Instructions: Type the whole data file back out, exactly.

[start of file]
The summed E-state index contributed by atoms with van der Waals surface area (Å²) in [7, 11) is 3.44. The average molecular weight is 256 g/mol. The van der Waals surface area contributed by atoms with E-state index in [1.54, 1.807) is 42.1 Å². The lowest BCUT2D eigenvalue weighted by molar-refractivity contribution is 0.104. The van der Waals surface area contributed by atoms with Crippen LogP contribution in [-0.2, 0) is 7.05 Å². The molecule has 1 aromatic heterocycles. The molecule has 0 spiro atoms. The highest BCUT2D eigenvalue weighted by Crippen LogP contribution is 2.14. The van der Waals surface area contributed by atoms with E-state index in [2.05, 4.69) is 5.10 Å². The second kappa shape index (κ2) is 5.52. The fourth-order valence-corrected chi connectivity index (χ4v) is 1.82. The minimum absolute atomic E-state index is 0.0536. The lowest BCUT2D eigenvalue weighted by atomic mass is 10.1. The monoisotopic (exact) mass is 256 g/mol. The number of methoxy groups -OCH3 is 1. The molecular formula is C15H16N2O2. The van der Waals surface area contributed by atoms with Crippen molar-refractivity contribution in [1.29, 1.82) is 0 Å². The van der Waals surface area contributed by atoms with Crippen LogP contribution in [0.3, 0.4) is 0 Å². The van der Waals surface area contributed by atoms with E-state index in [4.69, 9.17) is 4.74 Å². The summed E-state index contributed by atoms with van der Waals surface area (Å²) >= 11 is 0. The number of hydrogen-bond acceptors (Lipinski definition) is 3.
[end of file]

The summed E-state index contributed by atoms with van der Waals surface area (Å²) in [7, 11) is 3.44. The average molecular weight is 256 g/mol. The van der Waals surface area contributed by atoms with E-state index in [1.54, 1.807) is 42.1 Å². The lowest BCUT2D eigenvalue weighted by molar-refractivity contribution is 0.104. The van der Waals surface area contributed by atoms with Crippen LogP contribution in [-0.2, 0) is 7.05 Å². The molecule has 1 aromatic heterocycles. The molecule has 0 spiro atoms. The highest BCUT2D eigenvalue weighted by Crippen LogP contribution is 2.14. The van der Waals surface area contributed by atoms with E-state index in [2.05, 4.69) is 5.10 Å². The second kappa shape index (κ2) is 5.52. The fourth-order valence-corrected chi connectivity index (χ4v) is 1.82. The minimum absolute atomic E-state index is 0.0536. The lowest BCUT2D eigenvalue weighted by atomic mass is 10.1. The monoisotopic (exact) mass is 256 g/mol. The number of methoxy groups -OCH3 is 1. The molecular formula is C15H16N2O2. The van der Waals surface area contributed by atoms with Crippen molar-refractivity contribution in [1.29, 1.82) is 0 Å². The van der Waals surface area contributed by atoms with Crippen LogP contribution in [0.3, 0.4) is 0 Å². The van der Waals surface area contributed by atoms with E-state index in [4.69, 9.17) is 4.74 Å². The summed E-state index contributed by atoms with van der Waals surface area (Å²) >= 11 is 0. The number of hydrogen-bond acceptors (Lipinski definition) is 3.